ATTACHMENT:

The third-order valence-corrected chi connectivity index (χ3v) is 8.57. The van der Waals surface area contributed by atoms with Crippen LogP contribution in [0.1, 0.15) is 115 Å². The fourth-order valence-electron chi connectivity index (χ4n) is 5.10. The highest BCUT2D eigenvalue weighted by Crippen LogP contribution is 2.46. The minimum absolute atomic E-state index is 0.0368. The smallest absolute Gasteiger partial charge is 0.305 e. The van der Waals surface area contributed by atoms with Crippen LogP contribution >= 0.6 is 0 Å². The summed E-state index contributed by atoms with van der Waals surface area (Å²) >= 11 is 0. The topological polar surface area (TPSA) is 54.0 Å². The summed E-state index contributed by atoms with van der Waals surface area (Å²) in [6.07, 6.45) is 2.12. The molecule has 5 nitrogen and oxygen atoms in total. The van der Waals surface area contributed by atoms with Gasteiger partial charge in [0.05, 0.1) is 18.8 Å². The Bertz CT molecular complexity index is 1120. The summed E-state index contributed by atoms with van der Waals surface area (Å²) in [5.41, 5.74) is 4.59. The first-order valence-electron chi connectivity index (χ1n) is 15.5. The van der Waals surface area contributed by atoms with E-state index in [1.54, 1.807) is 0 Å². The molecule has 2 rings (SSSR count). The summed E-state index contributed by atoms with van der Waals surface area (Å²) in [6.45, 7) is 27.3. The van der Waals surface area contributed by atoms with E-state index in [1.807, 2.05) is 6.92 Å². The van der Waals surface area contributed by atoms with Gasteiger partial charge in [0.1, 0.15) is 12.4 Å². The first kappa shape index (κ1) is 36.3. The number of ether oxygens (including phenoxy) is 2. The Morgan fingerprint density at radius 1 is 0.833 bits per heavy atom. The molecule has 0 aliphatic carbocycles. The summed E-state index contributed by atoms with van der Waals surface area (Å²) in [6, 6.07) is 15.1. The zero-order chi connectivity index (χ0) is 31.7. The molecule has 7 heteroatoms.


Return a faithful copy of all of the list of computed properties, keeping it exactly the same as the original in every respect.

The third-order valence-corrected chi connectivity index (χ3v) is 8.57. The van der Waals surface area contributed by atoms with Crippen LogP contribution in [0.1, 0.15) is 115 Å². The fourth-order valence-electron chi connectivity index (χ4n) is 5.10. The highest BCUT2D eigenvalue weighted by Crippen LogP contribution is 2.46. The minimum absolute atomic E-state index is 0.0368. The smallest absolute Gasteiger partial charge is 0.305 e. The van der Waals surface area contributed by atoms with Crippen LogP contribution >= 0.6 is 0 Å². The summed E-state index contributed by atoms with van der Waals surface area (Å²) >= 11 is 0. The topological polar surface area (TPSA) is 54.0 Å². The summed E-state index contributed by atoms with van der Waals surface area (Å²) in [6.07, 6.45) is 2.12. The molecule has 5 nitrogen and oxygen atoms in total. The van der Waals surface area contributed by atoms with Gasteiger partial charge in [0.05, 0.1) is 18.8 Å². The Bertz CT molecular complexity index is 1120. The summed E-state index contributed by atoms with van der Waals surface area (Å²) in [5.41, 5.74) is 4.59. The first-order valence-electron chi connectivity index (χ1n) is 15.5. The van der Waals surface area contributed by atoms with E-state index in [1.54, 1.807) is 0 Å². The molecule has 2 rings (SSSR count). The summed E-state index contributed by atoms with van der Waals surface area (Å²) in [6.45, 7) is 27.3. The van der Waals surface area contributed by atoms with E-state index in [1.807, 2.05) is 6.92 Å². The van der Waals surface area contributed by atoms with Gasteiger partial charge in [0.1, 0.15) is 12.4 Å². The first kappa shape index (κ1) is 36.3. The number of ether oxygens (including phenoxy) is 2. The Morgan fingerprint density at radius 1 is 0.833 bits per heavy atom. The molecule has 0 aliphatic carbocycles. The summed E-state index contributed by atoms with van der Waals surface area (Å²) in [6, 6.07) is 15.1. The zero-order chi connectivity index (χ0) is 31.7. The molecule has 7 heteroatoms.